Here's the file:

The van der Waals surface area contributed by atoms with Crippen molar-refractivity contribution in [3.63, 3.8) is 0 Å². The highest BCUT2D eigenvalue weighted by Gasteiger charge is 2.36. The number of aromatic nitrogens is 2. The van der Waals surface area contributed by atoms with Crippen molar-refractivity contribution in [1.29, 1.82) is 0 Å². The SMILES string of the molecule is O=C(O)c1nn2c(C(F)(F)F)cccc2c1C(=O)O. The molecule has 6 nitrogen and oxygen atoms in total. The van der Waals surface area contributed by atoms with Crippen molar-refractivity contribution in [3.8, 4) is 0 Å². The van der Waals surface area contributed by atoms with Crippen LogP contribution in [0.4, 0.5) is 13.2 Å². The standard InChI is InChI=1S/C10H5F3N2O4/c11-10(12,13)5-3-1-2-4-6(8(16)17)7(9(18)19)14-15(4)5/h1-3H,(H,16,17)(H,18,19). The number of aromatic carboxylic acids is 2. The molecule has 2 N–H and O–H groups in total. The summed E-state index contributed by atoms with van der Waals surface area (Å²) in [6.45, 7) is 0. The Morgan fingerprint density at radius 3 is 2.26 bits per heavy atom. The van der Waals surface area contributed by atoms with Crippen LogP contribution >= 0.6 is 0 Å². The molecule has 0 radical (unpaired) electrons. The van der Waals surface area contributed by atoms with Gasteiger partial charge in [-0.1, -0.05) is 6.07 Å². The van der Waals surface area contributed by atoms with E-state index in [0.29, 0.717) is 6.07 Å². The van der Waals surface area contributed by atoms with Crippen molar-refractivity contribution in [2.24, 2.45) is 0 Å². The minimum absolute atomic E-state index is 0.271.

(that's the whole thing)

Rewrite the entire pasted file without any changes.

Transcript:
The van der Waals surface area contributed by atoms with Crippen molar-refractivity contribution in [3.63, 3.8) is 0 Å². The highest BCUT2D eigenvalue weighted by Gasteiger charge is 2.36. The number of aromatic nitrogens is 2. The van der Waals surface area contributed by atoms with Crippen molar-refractivity contribution in [1.29, 1.82) is 0 Å². The SMILES string of the molecule is O=C(O)c1nn2c(C(F)(F)F)cccc2c1C(=O)O. The molecule has 6 nitrogen and oxygen atoms in total. The van der Waals surface area contributed by atoms with Crippen molar-refractivity contribution in [3.8, 4) is 0 Å². The van der Waals surface area contributed by atoms with Crippen LogP contribution in [0.4, 0.5) is 13.2 Å². The standard InChI is InChI=1S/C10H5F3N2O4/c11-10(12,13)5-3-1-2-4-6(8(16)17)7(9(18)19)14-15(4)5/h1-3H,(H,16,17)(H,18,19). The number of aromatic carboxylic acids is 2. The molecule has 2 N–H and O–H groups in total. The summed E-state index contributed by atoms with van der Waals surface area (Å²) in [6.45, 7) is 0. The Morgan fingerprint density at radius 3 is 2.26 bits per heavy atom. The van der Waals surface area contributed by atoms with Crippen LogP contribution >= 0.6 is 0 Å². The molecule has 0 radical (unpaired) electrons. The van der Waals surface area contributed by atoms with Gasteiger partial charge in [-0.1, -0.05) is 6.07 Å². The van der Waals surface area contributed by atoms with E-state index in [0.29, 0.717) is 6.07 Å². The van der Waals surface area contributed by atoms with Crippen molar-refractivity contribution in [2.24, 2.45) is 0 Å². The minimum absolute atomic E-state index is 0.271.